The New York Times ran a piece on Twitter CEO Dick Costolo and how the start up had changed during his tenure. The company has begun to focus on the majority of the hundred million plus consumers that were now using the service rather than the early adopters who helped it grow. That’s totally understandable for a major start-up which is growing faster than it can cope. Yet there was one interesting paragraph in the whole piece that really caught my eye:
When people share messages about a movie, for instance, Twitter now embeds a video that can be watched directly within their Twitter stream. Eventually, Mr. Bain says, you could perform transactions inside those envelopes, too, like buying a ticket to a movie that someone just tweeted about.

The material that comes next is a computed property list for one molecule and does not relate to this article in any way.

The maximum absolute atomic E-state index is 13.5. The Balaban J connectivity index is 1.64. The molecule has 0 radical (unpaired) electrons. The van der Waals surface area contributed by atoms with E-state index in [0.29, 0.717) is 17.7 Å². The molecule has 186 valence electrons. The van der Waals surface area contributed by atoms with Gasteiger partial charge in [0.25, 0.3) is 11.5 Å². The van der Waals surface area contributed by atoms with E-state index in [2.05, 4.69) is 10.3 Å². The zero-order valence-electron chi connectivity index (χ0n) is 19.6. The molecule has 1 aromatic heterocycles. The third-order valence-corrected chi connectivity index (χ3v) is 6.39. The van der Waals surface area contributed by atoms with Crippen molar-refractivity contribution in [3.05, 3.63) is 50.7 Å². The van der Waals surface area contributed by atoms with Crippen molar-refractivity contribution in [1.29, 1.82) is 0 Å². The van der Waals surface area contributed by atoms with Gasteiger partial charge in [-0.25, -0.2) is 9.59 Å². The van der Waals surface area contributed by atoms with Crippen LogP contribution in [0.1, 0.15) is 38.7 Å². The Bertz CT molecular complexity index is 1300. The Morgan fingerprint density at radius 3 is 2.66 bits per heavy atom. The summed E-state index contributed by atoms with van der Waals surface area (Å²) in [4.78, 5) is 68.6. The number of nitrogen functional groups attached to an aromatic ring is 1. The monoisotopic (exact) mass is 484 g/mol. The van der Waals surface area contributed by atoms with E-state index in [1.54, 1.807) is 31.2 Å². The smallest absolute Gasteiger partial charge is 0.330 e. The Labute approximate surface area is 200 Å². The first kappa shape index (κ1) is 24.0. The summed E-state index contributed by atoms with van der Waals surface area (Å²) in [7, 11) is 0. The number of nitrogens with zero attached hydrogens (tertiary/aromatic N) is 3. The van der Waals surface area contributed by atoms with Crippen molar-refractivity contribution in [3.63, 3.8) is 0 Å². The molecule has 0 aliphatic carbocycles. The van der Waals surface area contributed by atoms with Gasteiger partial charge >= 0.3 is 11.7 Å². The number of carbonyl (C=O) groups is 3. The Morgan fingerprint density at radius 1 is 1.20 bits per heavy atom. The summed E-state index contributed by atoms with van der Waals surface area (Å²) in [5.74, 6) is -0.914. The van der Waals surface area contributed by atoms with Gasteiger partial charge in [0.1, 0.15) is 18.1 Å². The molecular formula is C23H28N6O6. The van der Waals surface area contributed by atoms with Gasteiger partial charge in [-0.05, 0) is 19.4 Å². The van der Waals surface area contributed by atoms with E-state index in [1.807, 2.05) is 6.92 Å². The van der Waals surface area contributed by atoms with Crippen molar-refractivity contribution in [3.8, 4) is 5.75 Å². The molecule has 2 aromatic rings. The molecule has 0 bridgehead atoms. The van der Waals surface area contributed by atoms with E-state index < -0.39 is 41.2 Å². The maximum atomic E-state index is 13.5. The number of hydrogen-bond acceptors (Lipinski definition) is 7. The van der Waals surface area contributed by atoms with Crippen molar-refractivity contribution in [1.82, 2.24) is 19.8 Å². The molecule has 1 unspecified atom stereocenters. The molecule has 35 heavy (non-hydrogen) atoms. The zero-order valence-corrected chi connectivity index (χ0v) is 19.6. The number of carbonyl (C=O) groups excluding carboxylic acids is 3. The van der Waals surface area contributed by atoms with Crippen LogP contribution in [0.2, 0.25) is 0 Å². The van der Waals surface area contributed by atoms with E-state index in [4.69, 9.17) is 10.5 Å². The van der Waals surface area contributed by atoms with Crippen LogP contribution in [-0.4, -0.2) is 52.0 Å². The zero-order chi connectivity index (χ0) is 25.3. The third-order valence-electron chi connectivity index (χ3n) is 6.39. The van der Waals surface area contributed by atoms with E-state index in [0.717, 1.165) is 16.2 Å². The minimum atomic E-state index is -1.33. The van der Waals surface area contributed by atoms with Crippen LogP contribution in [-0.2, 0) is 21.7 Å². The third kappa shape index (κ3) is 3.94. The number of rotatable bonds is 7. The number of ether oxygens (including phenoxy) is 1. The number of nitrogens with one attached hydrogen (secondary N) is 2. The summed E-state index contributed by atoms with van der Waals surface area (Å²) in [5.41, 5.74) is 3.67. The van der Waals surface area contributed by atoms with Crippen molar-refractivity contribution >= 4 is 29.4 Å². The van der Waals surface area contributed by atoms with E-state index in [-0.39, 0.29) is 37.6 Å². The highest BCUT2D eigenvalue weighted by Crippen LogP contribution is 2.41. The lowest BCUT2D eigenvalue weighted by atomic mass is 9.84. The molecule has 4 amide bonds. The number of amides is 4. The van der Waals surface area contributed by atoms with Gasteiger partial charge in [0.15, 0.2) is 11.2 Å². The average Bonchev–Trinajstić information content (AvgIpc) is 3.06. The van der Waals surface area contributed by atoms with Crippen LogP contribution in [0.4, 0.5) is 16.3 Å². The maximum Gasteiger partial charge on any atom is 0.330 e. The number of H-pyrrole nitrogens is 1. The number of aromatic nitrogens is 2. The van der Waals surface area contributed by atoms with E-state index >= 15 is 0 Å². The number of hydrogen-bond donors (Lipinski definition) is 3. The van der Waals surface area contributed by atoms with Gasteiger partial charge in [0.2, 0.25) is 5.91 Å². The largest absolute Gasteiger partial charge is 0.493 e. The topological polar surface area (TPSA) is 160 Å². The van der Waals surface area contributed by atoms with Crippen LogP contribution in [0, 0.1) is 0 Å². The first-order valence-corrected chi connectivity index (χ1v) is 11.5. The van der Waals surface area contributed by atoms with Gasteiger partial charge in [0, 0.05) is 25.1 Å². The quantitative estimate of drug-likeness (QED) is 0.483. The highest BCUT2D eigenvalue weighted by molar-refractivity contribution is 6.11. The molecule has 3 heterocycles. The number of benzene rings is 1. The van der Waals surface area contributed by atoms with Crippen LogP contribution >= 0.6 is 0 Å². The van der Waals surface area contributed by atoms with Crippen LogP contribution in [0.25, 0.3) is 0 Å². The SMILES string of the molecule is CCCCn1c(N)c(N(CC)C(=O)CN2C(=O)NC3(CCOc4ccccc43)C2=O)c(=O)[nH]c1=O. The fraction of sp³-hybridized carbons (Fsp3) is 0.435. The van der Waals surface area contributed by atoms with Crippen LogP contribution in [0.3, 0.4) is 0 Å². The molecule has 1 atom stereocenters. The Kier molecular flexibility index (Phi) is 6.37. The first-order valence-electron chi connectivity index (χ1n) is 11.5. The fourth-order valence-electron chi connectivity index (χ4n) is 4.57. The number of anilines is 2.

It’s hard to believe that the tiny start-up, that only a few short years ago never existed, could have such a potential impact on our economy. We have seen start-ups try to shake up the financial industry before. Facebook has long been a place where marketers can reward customers with coupons and prizes and the Facebook credits were an economy unto themselves. What we are going to see is marketers using Twitter to help promote their wares as well as Facebook. Twitter is now a great place for brands to interact with customers, act as a support desk as well as an information and public relations officer, yet there has been little chance for brands to monetize within Twitter itself. If Twitter releases APIs that allow brands to easily tap into the tweets (i.e tweeting that you have just bought a great dress from Target would then take you to the Target website) then Twitter will be the next major front in the war for potential customers.